$$\begin{align} \Delta_\text{LR}(\mathbf{y}) &\equiv 2 (\hat{\ell}_{\mathbf{y}, A} - \hat{\ell}_{\mathbf{y},0}) \\[12pt] &= 2 \sum_{i=1}^k \Bigg[ \log {n_i \choose y_i} + y_i \log ( y_i ) + (n_i-y_i) \log (n_i-y_i) - n_i \log(n_i) \Bigg] \\[6pt] &\quad \quad - 2 \Bigg[ \sum_{i=1}^k \log {n_i \choose y_i} + y \log (y) + (n-y) \log (n-y) - n \log (n) \Bigg] \\[6pt] &= 2 \sum_{i=1}^k \Bigg[ y_i \log \bigg( \frac{y_i}{y} \bigg) + (n_i-y_i) \log \bigg( \frac{n_i-y_i}{n-y} \bigg) - n_i \log \bigg( \frac{n_i}{n} \bigg) \Bigg]. \\[6pt] \end{align}$$

Since $\hat{\ell}_{\mathbf{y}, A} \geqslant \hat{\ell}_{\mathbf{y}, 0}$ this likelihood ratio statistic will be non-negative. The likelihood ratio test is obtained by finding a cut-off point for this statistic, above which the null hypothesis is rejected.

$^\dagger$ In these equations we use $\text{Bin}$ to denote the binomial mass function.

  • $\begingroup$ Perhaps it's the hubris of youth, but this answer is less than helpful for the following reasons: 1. Instead of answering my questions directly, you appear to have simply tried solving the original problem the way you would prefer to do it. 2. You're using notation that is quite different from mine, and therefore somewhat confusing. 3. You stopped your answer right at the point I stopped my question, which is precisely where I was asking for help. My book is sparse on the details of getting from an as-simplified-a-likelihood-ratio-as-you-can-get to a test. Could you please answer my questions? $\endgroup$ Commented Aug 27, 2021 at 16:39
  • $\begingroup$ In particular, the notations $\hat\ell$ and $\text{Bin}$ are unknown to me. Your $\Delta$ ratio is the opposite of mine. You skip a number of steps in writing down the $\hat\ell$'s: you write that they're maximized, but show no steps as to why they are maximized. What I want to know is: what's wrong with MY reasoning? I spent an awful long time trying to write a good question, because I know that CV.SE has lots of bad questions: I investigated what was already here, I wrote out the problem statement in full, I displayed all my work, and I laid out my questions clearly. I was pretty specific. $\endgroup$ Commented Aug 27, 2021 at 16:43
  • 2
    $\begingroup$ I have edited the post to review your working directly. The notation $\hat{\ell}$ is used to denote the maximised log-likelihood function, and $\text{Bin}$ denotes the probability mass function for the binomial distribution. The quantity $\Delta_\text{LR}$ is the usual form of the (logarithmic form) of the likelihood ratio function, shown at the link. $\endgroup$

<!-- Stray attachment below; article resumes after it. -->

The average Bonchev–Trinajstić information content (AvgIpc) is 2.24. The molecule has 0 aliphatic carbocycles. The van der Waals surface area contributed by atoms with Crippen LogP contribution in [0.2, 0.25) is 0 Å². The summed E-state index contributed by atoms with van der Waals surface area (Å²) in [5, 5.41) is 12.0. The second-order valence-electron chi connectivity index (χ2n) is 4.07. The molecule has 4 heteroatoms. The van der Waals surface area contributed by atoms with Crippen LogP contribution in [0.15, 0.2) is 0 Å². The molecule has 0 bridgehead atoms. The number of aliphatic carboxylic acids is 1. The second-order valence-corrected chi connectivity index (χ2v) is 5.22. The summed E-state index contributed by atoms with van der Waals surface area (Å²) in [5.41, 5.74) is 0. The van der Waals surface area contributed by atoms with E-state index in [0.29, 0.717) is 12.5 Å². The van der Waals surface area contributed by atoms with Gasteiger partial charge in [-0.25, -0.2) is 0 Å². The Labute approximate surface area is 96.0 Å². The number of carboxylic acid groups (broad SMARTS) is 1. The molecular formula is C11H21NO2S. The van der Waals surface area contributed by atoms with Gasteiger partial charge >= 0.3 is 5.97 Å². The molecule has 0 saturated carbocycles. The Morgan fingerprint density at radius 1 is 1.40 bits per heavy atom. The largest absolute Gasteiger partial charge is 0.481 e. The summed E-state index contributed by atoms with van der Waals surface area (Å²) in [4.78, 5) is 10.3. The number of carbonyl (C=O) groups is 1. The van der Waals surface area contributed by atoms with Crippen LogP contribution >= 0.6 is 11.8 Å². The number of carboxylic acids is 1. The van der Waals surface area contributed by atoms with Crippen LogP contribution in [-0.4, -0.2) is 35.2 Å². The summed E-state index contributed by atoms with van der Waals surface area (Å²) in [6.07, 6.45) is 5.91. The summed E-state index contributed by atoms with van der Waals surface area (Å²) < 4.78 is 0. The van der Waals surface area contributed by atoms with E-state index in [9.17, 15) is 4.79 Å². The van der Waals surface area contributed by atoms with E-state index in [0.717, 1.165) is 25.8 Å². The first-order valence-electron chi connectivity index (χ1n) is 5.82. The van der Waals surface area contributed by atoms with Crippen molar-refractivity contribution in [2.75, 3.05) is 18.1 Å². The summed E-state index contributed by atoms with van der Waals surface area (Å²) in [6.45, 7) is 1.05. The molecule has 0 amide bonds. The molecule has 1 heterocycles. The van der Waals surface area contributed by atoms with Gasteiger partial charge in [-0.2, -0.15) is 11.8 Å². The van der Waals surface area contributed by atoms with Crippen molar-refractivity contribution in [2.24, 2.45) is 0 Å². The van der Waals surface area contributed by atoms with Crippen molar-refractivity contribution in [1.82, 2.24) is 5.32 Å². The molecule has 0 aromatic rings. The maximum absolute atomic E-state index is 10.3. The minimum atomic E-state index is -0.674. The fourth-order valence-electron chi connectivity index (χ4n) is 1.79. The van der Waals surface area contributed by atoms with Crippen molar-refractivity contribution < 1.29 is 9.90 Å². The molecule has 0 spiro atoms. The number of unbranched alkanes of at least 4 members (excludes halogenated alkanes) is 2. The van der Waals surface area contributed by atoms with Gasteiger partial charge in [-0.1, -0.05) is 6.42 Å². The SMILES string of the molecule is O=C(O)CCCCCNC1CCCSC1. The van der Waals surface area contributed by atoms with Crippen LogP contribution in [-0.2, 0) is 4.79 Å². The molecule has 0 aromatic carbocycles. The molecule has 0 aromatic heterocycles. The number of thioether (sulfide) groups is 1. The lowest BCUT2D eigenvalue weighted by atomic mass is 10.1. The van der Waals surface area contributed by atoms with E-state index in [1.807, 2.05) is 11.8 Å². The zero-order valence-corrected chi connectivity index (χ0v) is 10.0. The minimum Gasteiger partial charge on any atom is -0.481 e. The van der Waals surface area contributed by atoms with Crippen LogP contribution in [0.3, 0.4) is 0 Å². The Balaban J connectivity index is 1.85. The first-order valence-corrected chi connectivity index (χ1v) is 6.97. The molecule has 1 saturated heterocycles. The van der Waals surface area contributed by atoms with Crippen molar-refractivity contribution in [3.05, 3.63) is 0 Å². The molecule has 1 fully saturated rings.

– Ben
    Commented Aug 28, 2021 at 0:13
  • $\begingroup$ Thank you; that's much more helpful. $\endgroup$ Commented Aug 28, 2021 at 1:05

Comment continued. A reasonable approximation to the likelihood ratio test is a chi-squared test of homogeneity for a contingency table. There are two essentially equivalent implementations of such a test in R. Using the data from w-M-S, 6e, Exercise 10.94, I show results from each. [Counts are large enough that results should be similar to LR test.]

Data. Wards are rows, Favor and Not are columns.

TBL = cbind(c(76,53,59,48), 
     [,1] [,2]
[1,]   76  123
[2,]   53  147
[3,]   59  141
[4,]   48  153

In R, the procedure prop.test uses an approximately chi-squared statistic to compare the four proportions in favor for the four rows of TBL. The null hypothesis that true proportions are the same in all four wards is decisively rejected at the 5% level (P-value about 1%).


    4-sample test for equality of proportions 
    without continuity correction

data:  TBL
X-squared = 11.145, df = 3, p-value = 0.01097
alternative hypothesis: two.sided
sample estimates:
   prop 1    prop 2    prop 3    prop 4 
0.3819095 0.2650000 0.2950000 0.2388060 

Pearson's chi-squared test of heterogeneity gives the same chi-squared statistic and P-value.


            Pearson's Chi-squared test

    data:  TBL
    X-squared = 11.145, df = 3, p-value = 0.01097

The proportions in favor seems about the same in wards 2, 3, and 4. An ad hoc test finds no significant difference among them.


        Pearson's Chi-squared test

data:  TBL[2:4, ]
X-squared = 1.6228, df = 2, p-value = 0.4442

By contrast, an ad hoc 'chisq.test` of Ward 1 against the other three wards (without Yates' correction because of large counts) finds a highly significant difference.

chisq.test(TBL2, cor=F)

       Pearson's Chi-squared test

data:  TBL2
X-squared = 9.6204, df = 1, p-value = 0.001924

Fisher's exact test (ad hoc) also finds a significant difference at about the 1% level.


        Fisher's Exact Test 
        for Count Data

data:  TBL
p-value = 0.01226
alternative hypothesis: two.sided
  • 1
    $\begingroup$ This will be helpful for corroborating a theoretical solution, but I can't mark this as the solution because I am not interested in an R solution (see Note 2). $\endgroup$ Commented Aug 24, 2021 at 19:22